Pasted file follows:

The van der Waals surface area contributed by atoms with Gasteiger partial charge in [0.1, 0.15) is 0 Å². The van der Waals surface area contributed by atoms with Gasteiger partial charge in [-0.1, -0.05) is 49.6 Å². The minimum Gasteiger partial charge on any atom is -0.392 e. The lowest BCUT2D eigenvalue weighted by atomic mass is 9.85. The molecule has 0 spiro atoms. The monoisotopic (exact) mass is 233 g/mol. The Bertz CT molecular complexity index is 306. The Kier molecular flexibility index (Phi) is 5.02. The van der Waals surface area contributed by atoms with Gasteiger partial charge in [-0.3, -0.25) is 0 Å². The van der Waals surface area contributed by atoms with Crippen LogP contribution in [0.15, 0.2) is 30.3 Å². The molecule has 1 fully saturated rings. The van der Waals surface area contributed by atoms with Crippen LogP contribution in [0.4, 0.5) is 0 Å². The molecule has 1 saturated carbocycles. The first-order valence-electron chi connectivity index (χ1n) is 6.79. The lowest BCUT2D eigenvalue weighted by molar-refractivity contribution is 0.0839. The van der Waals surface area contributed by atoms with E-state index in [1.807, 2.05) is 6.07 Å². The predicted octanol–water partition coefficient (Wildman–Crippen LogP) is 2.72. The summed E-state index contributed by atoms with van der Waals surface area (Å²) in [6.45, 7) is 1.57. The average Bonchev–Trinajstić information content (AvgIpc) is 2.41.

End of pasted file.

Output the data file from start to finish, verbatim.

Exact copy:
The van der Waals surface area contributed by atoms with Gasteiger partial charge in [0.1, 0.15) is 0 Å². The van der Waals surface area contributed by atoms with Gasteiger partial charge in [-0.1, -0.05) is 49.6 Å². The minimum Gasteiger partial charge on any atom is -0.392 e. The lowest BCUT2D eigenvalue weighted by atomic mass is 9.85. The molecule has 0 spiro atoms. The monoisotopic (exact) mass is 233 g/mol. The Bertz CT molecular complexity index is 306. The Kier molecular flexibility index (Phi) is 5.02. The van der Waals surface area contributed by atoms with Gasteiger partial charge in [-0.3, -0.25) is 0 Å². The van der Waals surface area contributed by atoms with Crippen LogP contribution in [0.15, 0.2) is 30.3 Å². The molecule has 1 fully saturated rings. The van der Waals surface area contributed by atoms with Crippen LogP contribution in [0.4, 0.5) is 0 Å². The molecule has 1 saturated carbocycles. The first-order valence-electron chi connectivity index (χ1n) is 6.79. The lowest BCUT2D eigenvalue weighted by molar-refractivity contribution is 0.0839. The van der Waals surface area contributed by atoms with E-state index in [1.807, 2.05) is 6.07 Å². The predicted octanol–water partition coefficient (Wildman–Crippen LogP) is 2.72. The summed E-state index contributed by atoms with van der Waals surface area (Å²) in [6.45, 7) is 1.57. The average Bonchev–Trinajstić information content (AvgIpc) is 2.41.